The debate over fluoridating public water supplies, a measure long credited with producing a dramatic drop in tooth decay in the United States, is being rekindled by new studies suggesting the decline may have more to do with other causes, including other sources of fluoride.
The most exhaustive study ever conducted on the dental health of American children, conducted in 1986-87, has confirmed the great decline in cavities in the last 10 years, but it found much less difference than expected between areas with and without fluoridated water.
That has set off the latest skirmish in a long-running battle so polarized that both sides have been accused of making sweeping propagandistic statements that go far beyond the facts.
Proponents call fluoridation one of the greatest of public health success stories, an effective, low-cost, no-risk program. Opponents call it ineffective and dangerous.
Some recent assessments of the evidence by impartial scientists have reached conclusions somewhere in the middle ground.
Recently-released reports by the New York state Department of Public Health and an expert panel appointed by the US Surgeon General, for example, dispute the American Dental Association’s blanket claim that there are no adverse health effects from fluoridation. However, they also dispute claims that the practice is ineffective in reducing tooth decay.
But fluoridation’s effectiveness may be less than earlier studies had indicated, according to a new study by the National Institute for Dental Research. The largest study in the 40 years since fluoridation of US water supplies began, it covers almost 40,000 children, aged 5 to 17, in 84 areas across the country.
John A. Yiamouyiannis, a biochemist and fluoridation critic, has written a paper saying the NIDR data show no difference in decay rates between areas with fluoridated and unfluoridated water supplies. NIDR scientists have produced a report saying the same data show 18 percent less decay in the fluoridated areas, a difference they call significant, but which is far below the 40 to 60 percent reduction claimed by the American Dental Association. Neither paper has yet been published.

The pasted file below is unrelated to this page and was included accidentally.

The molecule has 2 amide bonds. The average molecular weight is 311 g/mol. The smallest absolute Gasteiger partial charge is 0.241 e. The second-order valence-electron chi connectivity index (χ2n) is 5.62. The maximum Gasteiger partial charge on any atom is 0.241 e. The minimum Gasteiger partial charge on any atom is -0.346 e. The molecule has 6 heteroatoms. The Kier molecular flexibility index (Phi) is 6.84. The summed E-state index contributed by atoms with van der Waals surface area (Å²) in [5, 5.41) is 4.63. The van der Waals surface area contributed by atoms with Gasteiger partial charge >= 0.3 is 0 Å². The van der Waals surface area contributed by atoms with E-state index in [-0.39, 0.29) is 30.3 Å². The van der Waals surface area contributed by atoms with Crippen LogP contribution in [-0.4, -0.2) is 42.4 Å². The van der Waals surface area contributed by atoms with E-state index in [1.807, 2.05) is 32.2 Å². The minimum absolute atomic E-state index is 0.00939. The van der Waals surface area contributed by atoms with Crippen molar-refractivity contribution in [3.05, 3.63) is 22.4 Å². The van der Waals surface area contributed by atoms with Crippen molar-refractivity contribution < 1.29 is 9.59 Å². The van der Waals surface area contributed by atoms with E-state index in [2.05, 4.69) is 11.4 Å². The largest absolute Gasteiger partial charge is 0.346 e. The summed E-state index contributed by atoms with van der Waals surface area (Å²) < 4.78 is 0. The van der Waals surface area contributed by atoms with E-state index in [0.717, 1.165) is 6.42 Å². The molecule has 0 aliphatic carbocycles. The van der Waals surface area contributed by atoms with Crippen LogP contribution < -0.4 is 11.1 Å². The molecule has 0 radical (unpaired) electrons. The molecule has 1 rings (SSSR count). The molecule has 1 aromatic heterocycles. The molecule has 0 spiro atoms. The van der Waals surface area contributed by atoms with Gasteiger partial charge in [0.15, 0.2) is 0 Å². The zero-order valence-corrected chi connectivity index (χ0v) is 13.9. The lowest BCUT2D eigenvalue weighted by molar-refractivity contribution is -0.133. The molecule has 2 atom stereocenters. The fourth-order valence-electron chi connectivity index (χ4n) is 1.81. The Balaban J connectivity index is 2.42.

Yiamouyiannis, who has been crusading against fluoridation for 20 years, compared the number of decayed, missing and filled teeth (a standard index of dental health) among children in areas with fluoridation, without fluoridation, and with partial fluoridation. He found no statistically significant differences among children of any age group.
He then eliminated all the children who had ever moved, about half of the sample group, thus focusing only on those who had spent their whole lives in either fluoridated or unfluoridated areas. The results were the same.
Many scientists are scornful of Yiamouyiannis, who has been associated with campaigns for laetrile, a discredited cancer treatment, and has claimed that fluoride causes everything from cancer to AIDS – claims generally considered to be without foundation. Gregory Connolly, director of the Office of Dental Health of the Massachusetts Department of Public Health said last week, “I don’t respect him as a scientist… The man is a zealot.”
NIDR scientists Janet Brunelle and James Carlos did a similar analysis of the data but used a different index: the number of decayed, missing or filled tooth surfaces. On that basis, they found those who had always lived in fluoridated areas had 18 percent fewer damaged teeth than with unfluoridated water.
Even by that index, there were anomalies. In the Midwest, for unexplained reasons, the rate was slightly higher for the fluoridated areas than unfluoridated ones.